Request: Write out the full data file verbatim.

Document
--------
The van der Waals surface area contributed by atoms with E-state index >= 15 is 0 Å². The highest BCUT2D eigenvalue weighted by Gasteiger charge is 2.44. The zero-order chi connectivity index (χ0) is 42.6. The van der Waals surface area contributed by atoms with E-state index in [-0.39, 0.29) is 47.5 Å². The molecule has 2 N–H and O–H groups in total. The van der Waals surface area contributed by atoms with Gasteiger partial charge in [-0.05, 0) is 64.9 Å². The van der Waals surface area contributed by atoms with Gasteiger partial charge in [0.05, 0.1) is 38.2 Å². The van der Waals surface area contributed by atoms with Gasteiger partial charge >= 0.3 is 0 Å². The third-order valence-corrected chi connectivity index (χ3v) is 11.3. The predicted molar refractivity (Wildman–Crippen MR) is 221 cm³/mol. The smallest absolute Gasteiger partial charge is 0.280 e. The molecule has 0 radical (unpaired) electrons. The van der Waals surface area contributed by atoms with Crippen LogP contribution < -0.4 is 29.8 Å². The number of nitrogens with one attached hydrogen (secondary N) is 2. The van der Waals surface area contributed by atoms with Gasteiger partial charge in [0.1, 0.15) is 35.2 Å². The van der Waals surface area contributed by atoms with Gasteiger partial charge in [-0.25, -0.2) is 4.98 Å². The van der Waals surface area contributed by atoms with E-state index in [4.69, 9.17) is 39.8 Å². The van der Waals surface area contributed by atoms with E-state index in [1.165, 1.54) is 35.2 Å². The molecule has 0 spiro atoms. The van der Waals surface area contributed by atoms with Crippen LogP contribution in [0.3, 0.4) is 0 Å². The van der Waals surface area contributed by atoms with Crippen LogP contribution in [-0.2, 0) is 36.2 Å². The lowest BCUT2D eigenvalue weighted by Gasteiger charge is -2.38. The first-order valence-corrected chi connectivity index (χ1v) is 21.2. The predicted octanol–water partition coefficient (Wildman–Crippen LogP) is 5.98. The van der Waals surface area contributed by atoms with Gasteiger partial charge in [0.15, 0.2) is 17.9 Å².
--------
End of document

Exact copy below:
The van der Waals surface area contributed by atoms with E-state index >= 15 is 0 Å². The highest BCUT2D eigenvalue weighted by Gasteiger charge is 2.44. The zero-order chi connectivity index (χ0) is 42.6. The van der Waals surface area contributed by atoms with E-state index in [-0.39, 0.29) is 47.5 Å². The molecule has 2 N–H and O–H groups in total. The van der Waals surface area contributed by atoms with Gasteiger partial charge in [-0.05, 0) is 64.9 Å². The van der Waals surface area contributed by atoms with Gasteiger partial charge in [0.05, 0.1) is 38.2 Å². The van der Waals surface area contributed by atoms with Gasteiger partial charge >= 0.3 is 0 Å². The third-order valence-corrected chi connectivity index (χ3v) is 11.3. The predicted molar refractivity (Wildman–Crippen MR) is 221 cm³/mol. The smallest absolute Gasteiger partial charge is 0.280 e. The molecule has 0 radical (unpaired) electrons. The van der Waals surface area contributed by atoms with Crippen LogP contribution < -0.4 is 29.8 Å². The number of nitrogens with one attached hydrogen (secondary N) is 2. The van der Waals surface area contributed by atoms with Gasteiger partial charge in [0.1, 0.15) is 35.2 Å². The van der Waals surface area contributed by atoms with Gasteiger partial charge in [-0.25, -0.2) is 4.98 Å². The van der Waals surface area contributed by atoms with E-state index in [4.69, 9.17) is 39.8 Å². The van der Waals surface area contributed by atoms with E-state index in [1.165, 1.54) is 35.2 Å². The molecule has 0 spiro atoms. The van der Waals surface area contributed by atoms with Crippen LogP contribution in [0.3, 0.4) is 0 Å². The van der Waals surface area contributed by atoms with Crippen LogP contribution in [-0.2, 0) is 36.2 Å². The lowest BCUT2D eigenvalue weighted by Gasteiger charge is -2.38. The first-order valence-corrected chi connectivity index (χ1v) is 21.2. The predicted octanol–water partition coefficient (Wildman–Crippen LogP) is 5.98. The van der Waals surface area contributed by atoms with Gasteiger partial charge in [0.15, 0.2) is 17.9 Å².